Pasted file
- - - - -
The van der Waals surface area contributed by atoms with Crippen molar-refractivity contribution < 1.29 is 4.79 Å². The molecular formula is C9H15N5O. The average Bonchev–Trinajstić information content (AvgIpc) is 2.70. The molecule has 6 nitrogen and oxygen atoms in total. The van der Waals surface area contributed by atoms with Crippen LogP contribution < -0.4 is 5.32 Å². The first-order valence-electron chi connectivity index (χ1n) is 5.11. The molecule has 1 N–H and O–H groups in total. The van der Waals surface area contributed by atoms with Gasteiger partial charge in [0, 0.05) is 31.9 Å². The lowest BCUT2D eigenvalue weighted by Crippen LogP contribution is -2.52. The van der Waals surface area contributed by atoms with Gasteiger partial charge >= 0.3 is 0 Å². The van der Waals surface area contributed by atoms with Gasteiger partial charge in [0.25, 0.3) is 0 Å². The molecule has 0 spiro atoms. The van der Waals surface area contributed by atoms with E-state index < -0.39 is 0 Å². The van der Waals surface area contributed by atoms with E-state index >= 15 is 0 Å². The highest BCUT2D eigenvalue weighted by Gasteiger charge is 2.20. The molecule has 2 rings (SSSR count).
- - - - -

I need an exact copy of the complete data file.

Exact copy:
The van der Waals surface area contributed by atoms with Crippen molar-refractivity contribution < 1.29 is 4.79 Å². The molecular formula is C9H15N5O. The average Bonchev–Trinajstić information content (AvgIpc) is 2.70. The molecule has 6 nitrogen and oxygen atoms in total. The van der Waals surface area contributed by atoms with Crippen LogP contribution < -0.4 is 5.32 Å². The first-order valence-electron chi connectivity index (χ1n) is 5.11. The molecule has 1 N–H and O–H groups in total. The van der Waals surface area contributed by atoms with Gasteiger partial charge in [0, 0.05) is 31.9 Å². The lowest BCUT2D eigenvalue weighted by Crippen LogP contribution is -2.52. The van der Waals surface area contributed by atoms with Gasteiger partial charge >= 0.3 is 0 Å². The van der Waals surface area contributed by atoms with Gasteiger partial charge in [0.25, 0.3) is 0 Å². The molecule has 0 spiro atoms. The van der Waals surface area contributed by atoms with E-state index < -0.39 is 0 Å². The van der Waals surface area contributed by atoms with E-state index >= 15 is 0 Å². The highest BCUT2D eigenvalue weighted by Gasteiger charge is 2.20. The molecule has 2 rings (SSSR count).